According to Mr. Vaz e Dias, every experience outside of Brazil, especially an internship in a foreign law firm or company, is an extremely enriching opportunity, given that IP is an international discipline.

Moreover, knowledge of other areas of law was highlighted as a valuable differentiating criterion for a young practitioner. In this context, Mr. Leonardos mentioned his own experience with tax law and how it was important for his professional success.

A question raised by one of the participants in relation to what would be the most important area for investment by Brazilian law firms was also answered by Mr. Vaz e Dias, who pointed to artificial intelligence. The panel was unanimous in agreeing with him, referring to the importance of analytic reports in order to keep clients informed as well as to aid in office management.

The panel also addressed the question of whether Brazilian courts are prepared for the intensifying discussion of IP issues. It was posited that there are, already, a lot of specialized courts, and that Rio de Janeiro has been one of the most evolved states regarding decision quality. Nevertheless, arbitration was considered a growing trend for deciding IP disputes.

The panelists concluded by giving tips on attending the 2018 INTA Annual Meeting as well as any international conference in which one might participate. One of the first tips was to always know your numbers, for example, gross domestic product (GDP), including Brazilian ranking, and population. You should also be able to discuss the indigenous population, the economy, politics, and general culture. This demonstrates a sense of confidence and allows you to show a future client or business partner that you know your country well. The panelists agreed that knowing and respecting other cultures is an important trait for successful participation in any international event. Acting in a transparent way, being aware of your abilities and your limits, and behaving professionally were also mentioned.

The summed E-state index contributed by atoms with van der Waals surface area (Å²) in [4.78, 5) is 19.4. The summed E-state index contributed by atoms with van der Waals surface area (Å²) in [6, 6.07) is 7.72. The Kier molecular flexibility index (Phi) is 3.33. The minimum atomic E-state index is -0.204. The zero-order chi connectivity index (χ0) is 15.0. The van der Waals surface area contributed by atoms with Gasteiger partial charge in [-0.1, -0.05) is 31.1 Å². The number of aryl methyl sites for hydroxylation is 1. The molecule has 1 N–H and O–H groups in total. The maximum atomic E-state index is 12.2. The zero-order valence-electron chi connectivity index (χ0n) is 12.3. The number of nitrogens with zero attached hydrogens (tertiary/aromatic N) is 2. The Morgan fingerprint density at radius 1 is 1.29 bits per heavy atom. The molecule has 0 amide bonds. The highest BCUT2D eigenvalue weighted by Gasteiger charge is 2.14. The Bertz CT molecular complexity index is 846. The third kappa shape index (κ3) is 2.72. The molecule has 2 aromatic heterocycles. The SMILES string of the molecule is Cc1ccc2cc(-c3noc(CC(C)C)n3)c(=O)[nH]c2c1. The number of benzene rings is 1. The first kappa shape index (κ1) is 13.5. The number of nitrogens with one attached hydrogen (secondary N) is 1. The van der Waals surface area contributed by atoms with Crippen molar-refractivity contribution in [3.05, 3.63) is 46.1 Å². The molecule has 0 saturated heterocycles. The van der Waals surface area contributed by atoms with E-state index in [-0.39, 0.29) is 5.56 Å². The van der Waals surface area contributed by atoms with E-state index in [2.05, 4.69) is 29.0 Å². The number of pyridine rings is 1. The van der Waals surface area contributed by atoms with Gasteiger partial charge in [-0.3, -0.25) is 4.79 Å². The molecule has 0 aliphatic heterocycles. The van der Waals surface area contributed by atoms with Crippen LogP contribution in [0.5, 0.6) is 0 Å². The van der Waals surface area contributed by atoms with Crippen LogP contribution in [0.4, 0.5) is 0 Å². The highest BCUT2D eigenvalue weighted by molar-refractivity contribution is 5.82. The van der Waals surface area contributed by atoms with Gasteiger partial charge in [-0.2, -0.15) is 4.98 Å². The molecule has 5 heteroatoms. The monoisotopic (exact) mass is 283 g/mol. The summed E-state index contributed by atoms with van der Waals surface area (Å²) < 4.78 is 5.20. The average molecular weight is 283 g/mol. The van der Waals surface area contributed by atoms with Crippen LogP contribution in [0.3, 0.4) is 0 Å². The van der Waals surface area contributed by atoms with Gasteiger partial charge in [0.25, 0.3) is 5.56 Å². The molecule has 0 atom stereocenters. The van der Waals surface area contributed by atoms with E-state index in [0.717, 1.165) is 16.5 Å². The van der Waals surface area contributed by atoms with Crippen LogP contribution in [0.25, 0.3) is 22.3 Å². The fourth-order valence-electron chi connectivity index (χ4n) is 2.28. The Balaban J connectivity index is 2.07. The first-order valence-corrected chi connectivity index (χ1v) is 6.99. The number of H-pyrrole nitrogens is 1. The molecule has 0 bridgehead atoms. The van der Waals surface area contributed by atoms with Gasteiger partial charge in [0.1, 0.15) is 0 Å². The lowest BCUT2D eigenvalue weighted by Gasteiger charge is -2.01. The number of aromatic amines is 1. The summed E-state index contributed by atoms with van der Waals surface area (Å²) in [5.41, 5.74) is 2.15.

IonÁ Loureiro (Custódio de Almeida & Cia – Intellectual Property, Brazil) summed up the event in the following way: “It was a pleasant and enriching experience, since it is very important for young IP practitioners to have contact with lawyers who are highly qualified and learn from them how INTA can help us face the challenges in our IP careers.”

Miguel Gurgel Silva Pinto (Aguiar & Companhia Ltda., Brazil), who had attended previous Young Practitioners Committee events held in Rio de Janeiro, made clear why he would not want to miss it: “It was, as always, a wonderful experience to be part of this great event. I wish always to be able to join, learn, and share with other colleagues. These kinds of events show the quality and concern that INTA has with their guests and makes me want to be in this field for the rest of my life, because besides being passionate about IP, I am also a great fan of how INTA keeps up with the needs of its members.”

The Young Practitioners and Trademark Administrators Mock Trial and Reception was held in the Hague at the Benelux Office of Intellectual Property on April 20, 2018; be sure to keep an eye out for the report, coming soon.

Although every effort has been made to verify the accuracy of items in the INTA Bulletin, readers are urged to check independently on matters of specific concern or interest. Law & Practice updates are published without comment from INTA except where it has taken an official position.